Around the same time as AOL chatrooms and instant messaging (remember them?), blogging became the new "It" thing to do in households crisscrossing America and around the world. It was basically a new age media cornucopia of possibilities. Need a roommate? Check out the chat board. Looking for an old friend from high school? Search Classmates.com .
If you don't remember a time before Facebook and Twitter, I'm not sure what to do with you.
A few ladies got together in the mid-2000s to seek out likeminded women who shared a wealth of knowledge technologically, but were nowhere to be found in human form. Poof! BlogHer was born.
According to the Conference's official website: In 2005, BlogHer Co-founders Elisa Camahort Page, Jory Des Jardins and Lisa Stone held a conference to answer the question, "Where are all the women who blog?" Today, BlogHer conferences bring together thousands of these women from around the world to discuss, inspire and connect with each other.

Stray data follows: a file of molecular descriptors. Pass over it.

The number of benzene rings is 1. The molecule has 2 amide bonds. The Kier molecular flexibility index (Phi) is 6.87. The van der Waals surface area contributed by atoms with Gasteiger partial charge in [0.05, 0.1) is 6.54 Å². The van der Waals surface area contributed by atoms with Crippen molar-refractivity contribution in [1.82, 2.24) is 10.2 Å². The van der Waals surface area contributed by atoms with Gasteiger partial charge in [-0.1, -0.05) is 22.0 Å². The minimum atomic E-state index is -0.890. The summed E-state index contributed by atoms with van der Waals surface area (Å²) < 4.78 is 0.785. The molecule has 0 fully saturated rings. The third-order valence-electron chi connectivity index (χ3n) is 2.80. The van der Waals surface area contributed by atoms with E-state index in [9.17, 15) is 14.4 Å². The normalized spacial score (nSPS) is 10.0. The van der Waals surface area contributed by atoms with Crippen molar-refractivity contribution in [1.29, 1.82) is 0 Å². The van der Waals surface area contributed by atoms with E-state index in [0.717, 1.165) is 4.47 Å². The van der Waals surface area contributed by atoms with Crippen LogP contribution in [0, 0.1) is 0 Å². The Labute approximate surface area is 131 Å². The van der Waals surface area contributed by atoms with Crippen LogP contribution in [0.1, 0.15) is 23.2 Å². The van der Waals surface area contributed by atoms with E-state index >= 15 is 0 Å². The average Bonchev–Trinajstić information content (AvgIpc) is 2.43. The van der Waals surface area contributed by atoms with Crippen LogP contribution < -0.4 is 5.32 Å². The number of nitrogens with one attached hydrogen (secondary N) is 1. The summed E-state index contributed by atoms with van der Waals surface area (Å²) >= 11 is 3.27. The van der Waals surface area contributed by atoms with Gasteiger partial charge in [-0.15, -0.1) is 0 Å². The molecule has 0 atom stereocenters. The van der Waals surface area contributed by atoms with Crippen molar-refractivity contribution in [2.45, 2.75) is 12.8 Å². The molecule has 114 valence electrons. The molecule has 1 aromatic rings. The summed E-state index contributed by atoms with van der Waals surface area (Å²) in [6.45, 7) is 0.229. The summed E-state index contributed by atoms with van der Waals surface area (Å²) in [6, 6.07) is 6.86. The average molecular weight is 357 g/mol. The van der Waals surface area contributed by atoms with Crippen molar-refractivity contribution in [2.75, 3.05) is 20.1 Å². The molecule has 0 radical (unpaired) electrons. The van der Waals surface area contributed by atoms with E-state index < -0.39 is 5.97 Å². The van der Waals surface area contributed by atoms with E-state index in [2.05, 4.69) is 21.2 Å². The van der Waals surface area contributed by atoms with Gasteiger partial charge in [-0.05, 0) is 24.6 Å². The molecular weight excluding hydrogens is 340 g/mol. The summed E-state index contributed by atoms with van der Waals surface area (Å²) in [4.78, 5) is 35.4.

We put together a roundtable discussion featuring the top brass at this year's BlogHer Conference (July 25-27, 2013 Chicago).
Windy City Times: As a strong female role model, was there a specific event that enabled you to find your inner strength?
Deb Rox (Deb on the Rocks): In my 20s I felt pretty disconnected until I started volunteering and signed up to work on an early rape crisis/domestic violence hotline. That was when things clicked for me and I found more understanding and internal and community strength than I knew I had been missing. That was decades ago, but I can still picture the cramped training room where we listened for the 40-hour session about all sorts of anti-oppression thinking and empowerment techniques that I had never been exposed to before. Training about responding to violence against women and the subsequent work I did in that emerging field helped me understand our culture, myself and how to be with others.